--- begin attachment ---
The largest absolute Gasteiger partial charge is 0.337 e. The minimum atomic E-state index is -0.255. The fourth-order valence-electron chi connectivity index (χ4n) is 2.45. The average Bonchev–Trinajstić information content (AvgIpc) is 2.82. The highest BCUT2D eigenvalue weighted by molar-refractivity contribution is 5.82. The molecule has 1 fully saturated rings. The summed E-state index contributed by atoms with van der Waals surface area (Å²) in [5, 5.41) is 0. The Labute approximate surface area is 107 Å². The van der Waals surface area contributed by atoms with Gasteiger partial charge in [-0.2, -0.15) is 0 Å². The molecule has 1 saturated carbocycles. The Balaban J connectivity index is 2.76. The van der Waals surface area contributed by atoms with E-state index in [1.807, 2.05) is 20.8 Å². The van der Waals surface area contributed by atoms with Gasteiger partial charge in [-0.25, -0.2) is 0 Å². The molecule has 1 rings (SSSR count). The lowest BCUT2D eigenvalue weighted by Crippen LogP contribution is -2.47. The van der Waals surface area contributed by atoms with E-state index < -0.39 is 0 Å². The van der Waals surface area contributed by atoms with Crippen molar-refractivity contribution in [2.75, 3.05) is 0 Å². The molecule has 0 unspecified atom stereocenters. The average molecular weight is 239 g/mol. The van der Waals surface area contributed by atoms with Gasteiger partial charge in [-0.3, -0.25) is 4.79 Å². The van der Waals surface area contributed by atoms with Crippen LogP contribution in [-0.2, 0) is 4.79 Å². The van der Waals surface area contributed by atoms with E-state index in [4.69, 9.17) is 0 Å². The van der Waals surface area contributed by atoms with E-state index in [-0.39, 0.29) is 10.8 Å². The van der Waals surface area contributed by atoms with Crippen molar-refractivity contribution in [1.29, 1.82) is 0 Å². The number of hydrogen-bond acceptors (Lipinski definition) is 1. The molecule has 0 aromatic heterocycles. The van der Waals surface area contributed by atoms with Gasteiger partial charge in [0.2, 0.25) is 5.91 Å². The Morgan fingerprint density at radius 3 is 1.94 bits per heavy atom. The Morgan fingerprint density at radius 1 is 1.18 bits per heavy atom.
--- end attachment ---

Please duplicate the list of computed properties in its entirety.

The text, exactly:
The largest absolute Gasteiger partial charge is 0.337 e. The minimum atomic E-state index is -0.255. The fourth-order valence-electron chi connectivity index (χ4n) is 2.45. The average Bonchev–Trinajstić information content (AvgIpc) is 2.82. The highest BCUT2D eigenvalue weighted by molar-refractivity contribution is 5.82. The molecule has 1 fully saturated rings. The summed E-state index contributed by atoms with van der Waals surface area (Å²) in [5, 5.41) is 0. The Labute approximate surface area is 107 Å². The van der Waals surface area contributed by atoms with Gasteiger partial charge in [-0.2, -0.15) is 0 Å². The molecule has 1 saturated carbocycles. The Balaban J connectivity index is 2.76. The van der Waals surface area contributed by atoms with E-state index in [1.807, 2.05) is 20.8 Å². The van der Waals surface area contributed by atoms with Gasteiger partial charge in [-0.25, -0.2) is 0 Å². The molecule has 1 rings (SSSR count). The lowest BCUT2D eigenvalue weighted by Crippen LogP contribution is -2.47. The van der Waals surface area contributed by atoms with E-state index < -0.39 is 0 Å². The van der Waals surface area contributed by atoms with Crippen molar-refractivity contribution in [2.75, 3.05) is 0 Å². The molecule has 0 unspecified atom stereocenters. The average molecular weight is 239 g/mol. The van der Waals surface area contributed by atoms with Gasteiger partial charge in [-0.3, -0.25) is 4.79 Å². The van der Waals surface area contributed by atoms with Crippen LogP contribution in [-0.2, 0) is 4.79 Å². The van der Waals surface area contributed by atoms with E-state index in [4.69, 9.17) is 0 Å². The van der Waals surface area contributed by atoms with E-state index in [-0.39, 0.29) is 10.8 Å². The van der Waals surface area contributed by atoms with Crippen molar-refractivity contribution in [1.29, 1.82) is 0 Å². The number of hydrogen-bond acceptors (Lipinski definition) is 1. The molecule has 0 aromatic heterocycles. The van der Waals surface area contributed by atoms with Gasteiger partial charge in [0.2, 0.25) is 5.91 Å². The Morgan fingerprint density at radius 3 is 1.94 bits per heavy atom. The Morgan fingerprint density at radius 1 is 1.18 bits per heavy atom.